Before we begin creating our database, we can get a simple understanding of what a database is in the first place.
A database is basically a collection of organised and categorised data that can be accessed and manipulated in a variety of ways in order to meet the purpose of data collection, storage, and processing.
These days, many digital databases are responsible for the storage of many different kinds of information – your employer, for example, will keep a record of your details both personal and those related to your employment, such as an employee number.
Databases generally have other useful functions outside of storage, including the ability to “query” the database and return data that fits a certain set of criteria. Reports can also be created to display and print data based on criteria specified and, in most database solutions, can be used to generate reports based on queries as well.
A database is a useful and powerful tool whenever it comes to data that needs to be organised – or in cases where there are large amounts of data that requires processing or storage, in this case, a database solution is the better choice in comparison to, for example, a spreadsheet which is more useful for smaller levels of data records or specific purposes.
To help a database recognise individual records, database design uses “keys” in order to specify unique data or to link related tables together within a database (we will learn about these relationships later).
To do this, the general rule of thumb is that each table should have a “Primary Key”. A primary key is assigned to a field, or group of fields in some cases, in order to signify it as a unique, identifying field within a table.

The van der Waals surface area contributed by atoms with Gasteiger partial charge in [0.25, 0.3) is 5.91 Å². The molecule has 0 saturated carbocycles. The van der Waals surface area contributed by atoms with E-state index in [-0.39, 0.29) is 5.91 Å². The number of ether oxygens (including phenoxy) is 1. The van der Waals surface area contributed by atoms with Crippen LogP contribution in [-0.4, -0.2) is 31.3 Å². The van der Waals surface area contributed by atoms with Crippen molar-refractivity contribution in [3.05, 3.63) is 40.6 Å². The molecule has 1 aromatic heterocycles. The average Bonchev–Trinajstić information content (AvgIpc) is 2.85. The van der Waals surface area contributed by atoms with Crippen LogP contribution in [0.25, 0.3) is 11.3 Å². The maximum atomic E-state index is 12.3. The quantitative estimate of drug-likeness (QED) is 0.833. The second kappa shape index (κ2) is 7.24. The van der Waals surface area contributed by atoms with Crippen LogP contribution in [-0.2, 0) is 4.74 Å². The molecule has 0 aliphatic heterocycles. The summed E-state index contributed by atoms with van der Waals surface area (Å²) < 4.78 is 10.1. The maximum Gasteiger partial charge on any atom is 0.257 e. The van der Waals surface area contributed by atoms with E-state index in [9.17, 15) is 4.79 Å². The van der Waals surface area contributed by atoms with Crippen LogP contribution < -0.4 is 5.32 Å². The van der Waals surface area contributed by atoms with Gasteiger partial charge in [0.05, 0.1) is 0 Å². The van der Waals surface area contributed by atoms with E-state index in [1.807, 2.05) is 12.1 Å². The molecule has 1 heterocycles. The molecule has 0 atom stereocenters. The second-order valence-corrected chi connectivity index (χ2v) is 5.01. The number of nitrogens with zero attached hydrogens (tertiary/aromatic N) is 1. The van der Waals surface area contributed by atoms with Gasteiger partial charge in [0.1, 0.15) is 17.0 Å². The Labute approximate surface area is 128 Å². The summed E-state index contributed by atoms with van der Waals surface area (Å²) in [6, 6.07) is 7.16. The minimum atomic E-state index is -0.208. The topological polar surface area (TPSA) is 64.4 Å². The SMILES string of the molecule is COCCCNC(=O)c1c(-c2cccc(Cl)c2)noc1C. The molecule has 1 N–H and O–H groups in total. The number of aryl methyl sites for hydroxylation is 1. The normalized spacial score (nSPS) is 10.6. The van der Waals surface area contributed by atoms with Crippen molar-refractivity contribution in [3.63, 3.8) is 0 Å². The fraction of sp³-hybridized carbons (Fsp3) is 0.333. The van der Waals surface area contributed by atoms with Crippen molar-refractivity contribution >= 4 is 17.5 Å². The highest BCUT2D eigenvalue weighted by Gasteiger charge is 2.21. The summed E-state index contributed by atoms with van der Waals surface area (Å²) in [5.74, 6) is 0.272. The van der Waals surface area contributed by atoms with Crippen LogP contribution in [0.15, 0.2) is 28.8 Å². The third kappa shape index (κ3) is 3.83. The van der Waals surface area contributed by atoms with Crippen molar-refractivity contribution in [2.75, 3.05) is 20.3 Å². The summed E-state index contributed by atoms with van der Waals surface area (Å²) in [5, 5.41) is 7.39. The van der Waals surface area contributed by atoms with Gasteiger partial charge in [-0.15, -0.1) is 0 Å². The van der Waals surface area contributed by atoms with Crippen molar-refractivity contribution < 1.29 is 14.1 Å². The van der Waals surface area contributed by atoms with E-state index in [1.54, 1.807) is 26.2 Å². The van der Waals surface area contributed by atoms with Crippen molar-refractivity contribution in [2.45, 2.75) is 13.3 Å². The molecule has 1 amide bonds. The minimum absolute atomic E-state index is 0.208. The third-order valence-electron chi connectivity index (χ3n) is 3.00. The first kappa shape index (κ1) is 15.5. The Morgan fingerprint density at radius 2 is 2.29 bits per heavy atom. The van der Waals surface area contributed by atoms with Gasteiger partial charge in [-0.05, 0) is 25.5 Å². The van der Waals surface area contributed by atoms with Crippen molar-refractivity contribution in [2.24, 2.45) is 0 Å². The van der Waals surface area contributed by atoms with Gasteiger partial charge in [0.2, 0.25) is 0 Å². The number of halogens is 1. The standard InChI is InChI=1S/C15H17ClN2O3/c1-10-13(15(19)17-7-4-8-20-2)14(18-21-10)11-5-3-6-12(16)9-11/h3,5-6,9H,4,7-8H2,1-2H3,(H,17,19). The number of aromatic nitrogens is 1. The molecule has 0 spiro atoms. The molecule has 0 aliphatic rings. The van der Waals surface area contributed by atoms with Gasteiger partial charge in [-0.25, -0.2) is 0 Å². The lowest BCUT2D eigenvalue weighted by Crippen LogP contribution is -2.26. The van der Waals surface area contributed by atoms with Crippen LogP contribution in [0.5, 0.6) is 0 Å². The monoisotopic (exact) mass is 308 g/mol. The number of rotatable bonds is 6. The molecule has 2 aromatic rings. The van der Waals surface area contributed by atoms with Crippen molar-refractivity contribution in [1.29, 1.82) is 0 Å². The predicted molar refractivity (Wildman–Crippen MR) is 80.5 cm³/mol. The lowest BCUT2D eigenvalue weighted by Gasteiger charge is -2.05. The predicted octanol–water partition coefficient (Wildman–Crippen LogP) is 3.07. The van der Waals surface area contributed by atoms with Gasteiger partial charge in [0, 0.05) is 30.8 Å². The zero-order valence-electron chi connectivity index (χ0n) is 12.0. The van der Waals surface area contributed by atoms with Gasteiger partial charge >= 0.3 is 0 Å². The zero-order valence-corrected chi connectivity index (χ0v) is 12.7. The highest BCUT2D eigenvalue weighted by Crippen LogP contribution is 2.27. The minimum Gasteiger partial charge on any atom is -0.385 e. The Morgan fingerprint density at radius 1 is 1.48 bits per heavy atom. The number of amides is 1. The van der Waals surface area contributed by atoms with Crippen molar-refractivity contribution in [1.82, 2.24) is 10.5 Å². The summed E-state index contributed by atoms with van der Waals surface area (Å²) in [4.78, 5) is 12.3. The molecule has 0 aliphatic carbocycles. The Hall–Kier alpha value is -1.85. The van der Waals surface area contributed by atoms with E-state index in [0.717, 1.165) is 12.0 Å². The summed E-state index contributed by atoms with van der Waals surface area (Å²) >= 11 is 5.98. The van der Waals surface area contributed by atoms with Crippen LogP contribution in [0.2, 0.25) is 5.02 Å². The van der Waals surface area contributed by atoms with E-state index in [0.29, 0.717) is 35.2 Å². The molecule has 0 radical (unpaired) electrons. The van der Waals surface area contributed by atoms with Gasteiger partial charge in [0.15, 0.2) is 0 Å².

The data in the primary key field is always unique to the record it is part of. This means that the database can identify an entire record when running queries or creating reports based on the contents of the primary key alone.
This also allows cross-reference of entire records in a different table using only the primary key – this is called a “foreign key”.
For example, if we are referencing a customer in relation to an order they made, we would reference the primary key in a customer table within the order table.
The customer reference field in the order table would become a “foreign key”, as a foreign key is a key that relates to the primary key of another table. These concepts allow databases to identify and appropriately deal with records and relationships in a logical way.
Databases, specifically relational databases, are able to put in place special “relationships” which can be used to link tables together, allowing information to be cross-referenced and called from one table to another.
A relationship can be set in order to link two tables together by using a foreign key field that relates to the primary key of the field you wish to use other information from. A Customer Reference field in the customer table, our primary key, will relate to the Customer Reference field in our order table, the foreign key, for example.
There are three main kinds of the relationship as follows: